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    Squid, Wolves, And Global Warming
    By Danna Staaf | November 16th 2009 08:10 PM | 9 comments | Print | E-mail | Track Comments
    About Danna

    Cephalopods have been rocking my world since I was in grade school. I pursued them through a BA in marine biology at the University of California...

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    The Associated Press, that bastion of scientific knowledge, shares with us a list of "pests that are benefiting or could benefit from global warming", starting with:
    _Ticks that transmit Lyme disease are spreading northward into Sweden and Canada, once too cold for them.
    _Giant Humboldt squid have reached waters as far north as British Columbia,
    threatening fisheries along much of the western North American coast.
    Do they always use underscores as bullets? Anyway, it's nice to see my study organism make the top five, er, six. But in my opinion, when people ask about the squid range expansion--"Is it global warming?"--the only scientifically rigorous answer is "Maybe."

    Clear-cut cases of range expansions and invasions due to rising temperatures certainly exist. But with our currently limited knowledge, the Humboldt squid isn't among them. The range expansion is itself a documented definite, but we're still trying to figure out the cause(s). By "trying," I mean my colleages are gathering and crunching data every day--catching squid, downloading information from satellites, and running statistical analyses. It's an active, exciting research area precisely because we don't have the answer yet.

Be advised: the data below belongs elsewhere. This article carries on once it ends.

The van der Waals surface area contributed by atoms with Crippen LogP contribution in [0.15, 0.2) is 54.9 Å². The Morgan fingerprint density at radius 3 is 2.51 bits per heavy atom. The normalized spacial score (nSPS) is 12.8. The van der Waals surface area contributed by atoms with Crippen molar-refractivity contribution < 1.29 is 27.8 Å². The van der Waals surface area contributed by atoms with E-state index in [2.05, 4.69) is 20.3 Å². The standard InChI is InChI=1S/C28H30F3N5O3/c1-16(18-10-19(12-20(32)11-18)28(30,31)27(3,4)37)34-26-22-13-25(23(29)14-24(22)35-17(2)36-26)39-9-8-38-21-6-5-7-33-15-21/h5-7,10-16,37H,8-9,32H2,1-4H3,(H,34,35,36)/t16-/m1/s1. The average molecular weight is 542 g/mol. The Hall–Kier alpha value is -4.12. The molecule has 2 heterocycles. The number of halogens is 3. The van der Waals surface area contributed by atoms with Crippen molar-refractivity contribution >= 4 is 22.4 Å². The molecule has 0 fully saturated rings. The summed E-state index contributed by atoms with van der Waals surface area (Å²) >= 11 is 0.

At this weekend's meeting of the Western Society of Naturalists, a great many excellent talks addressed climate change impacts, from the individual organism to the ecosystem. But there was also an awareness of the need not to turn climate change into a scapegoat for all ecological disasters. One speaker in particular cautioned that we must be certain that the impacts we ascribe to climate change aren't caused by some other disruptive factor--of which there are many. Amid a frenzy of climate-change activism, one mustn't yield to the temptation to cry wolf!

    Speaking of wolves, one of humanity's most pervasive impacts on the planet is the reduction or complete elimination of large animals, particularly predators. The gray wolf once ranged throughout North America. Now, as the result of widespread extermination efforts, it's almost completely gone from Mexico and the continental US.

    Setting aside aesthetic appreciation, why should anyone care? Here's one reason:

    Wolves eat deer. In the absence of wolves, deer populations explode. With the sudden abundance of deer, ticks have a field day. With the proliferation of ticks comes an outbreak of Lyme disease.

    Is it really that simple? Probably not. And climate change could have a big effect, too. But it's not necessarily the whole story.

    Similarly, the Humboldt squid invasion (see, I am bringing it back to squid!) could be influenced by both direct (overfishing of squid predators) and indirect (climate change) ecosystem changes.

    So, maybe the lesson is to cry "wolf!" and "fire!" at the same time?



    Or maybe I just wanted an excuse to post this awesome painting by Michelle Miron:

    Comments

    rholley
    What is their basis for classifying the Giant Humboldt Squid as a "pest"?
    Robert H. Olley / Quondam Physics Department / University of Reading / England
    antunes
    My guess is the 'pests' definition comes from the squid habits of always stealing the TV remote, leaving the refrigerator door open after getting a beer, and forgetting to fuel up the car when they use it.

    Oh, okay, it probably comes from their statement that squid 'threaten fisheries'.  Sadly, I think 'pest' too often means "something we can't eat", with possibly an additional "and isn't cute".  Which totally ignores any real role they may have in the ecosystem.